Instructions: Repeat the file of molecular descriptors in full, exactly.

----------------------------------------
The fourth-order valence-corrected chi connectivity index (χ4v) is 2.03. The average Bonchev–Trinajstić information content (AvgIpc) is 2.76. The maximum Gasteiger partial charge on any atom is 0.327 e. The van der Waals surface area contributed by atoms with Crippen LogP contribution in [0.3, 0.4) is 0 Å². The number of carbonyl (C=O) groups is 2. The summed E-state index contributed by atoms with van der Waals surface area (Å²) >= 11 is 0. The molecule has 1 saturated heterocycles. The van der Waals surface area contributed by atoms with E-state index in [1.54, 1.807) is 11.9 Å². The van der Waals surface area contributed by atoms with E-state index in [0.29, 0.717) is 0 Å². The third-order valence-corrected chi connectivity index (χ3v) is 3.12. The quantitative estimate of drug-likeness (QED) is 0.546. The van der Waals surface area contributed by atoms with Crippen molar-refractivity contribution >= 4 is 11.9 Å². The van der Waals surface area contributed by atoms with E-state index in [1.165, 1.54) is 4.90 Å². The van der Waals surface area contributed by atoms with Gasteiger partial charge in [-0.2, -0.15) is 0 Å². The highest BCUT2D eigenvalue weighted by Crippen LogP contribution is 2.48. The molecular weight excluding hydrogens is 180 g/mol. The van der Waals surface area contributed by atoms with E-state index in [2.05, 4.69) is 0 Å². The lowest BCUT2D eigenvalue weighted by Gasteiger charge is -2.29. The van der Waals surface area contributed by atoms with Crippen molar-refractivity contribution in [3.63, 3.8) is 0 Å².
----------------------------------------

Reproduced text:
The fourth-order valence-corrected chi connectivity index (χ4v) is 2.03. The average Bonchev–Trinajstić information content (AvgIpc) is 2.76. The maximum Gasteiger partial charge on any atom is 0.327 e. The van der Waals surface area contributed by atoms with Crippen LogP contribution in [0.3, 0.4) is 0 Å². The number of carbonyl (C=O) groups is 2. The summed E-state index contributed by atoms with van der Waals surface area (Å²) >= 11 is 0. The molecule has 1 saturated heterocycles. The van der Waals surface area contributed by atoms with E-state index in [1.54, 1.807) is 11.9 Å². The van der Waals surface area contributed by atoms with E-state index in [0.29, 0.717) is 0 Å². The third-order valence-corrected chi connectivity index (χ3v) is 3.12. The quantitative estimate of drug-likeness (QED) is 0.546. The van der Waals surface area contributed by atoms with Crippen molar-refractivity contribution >= 4 is 11.9 Å². The van der Waals surface area contributed by atoms with E-state index in [1.165, 1.54) is 4.90 Å². The van der Waals surface area contributed by atoms with Gasteiger partial charge in [-0.2, -0.15) is 0 Å². The highest BCUT2D eigenvalue weighted by Crippen LogP contribution is 2.48. The molecular weight excluding hydrogens is 180 g/mol. The van der Waals surface area contributed by atoms with E-state index in [2.05, 4.69) is 0 Å². The lowest BCUT2D eigenvalue weighted by Gasteiger charge is -2.29. The van der Waals surface area contributed by atoms with Crippen molar-refractivity contribution in [3.63, 3.8) is 0 Å².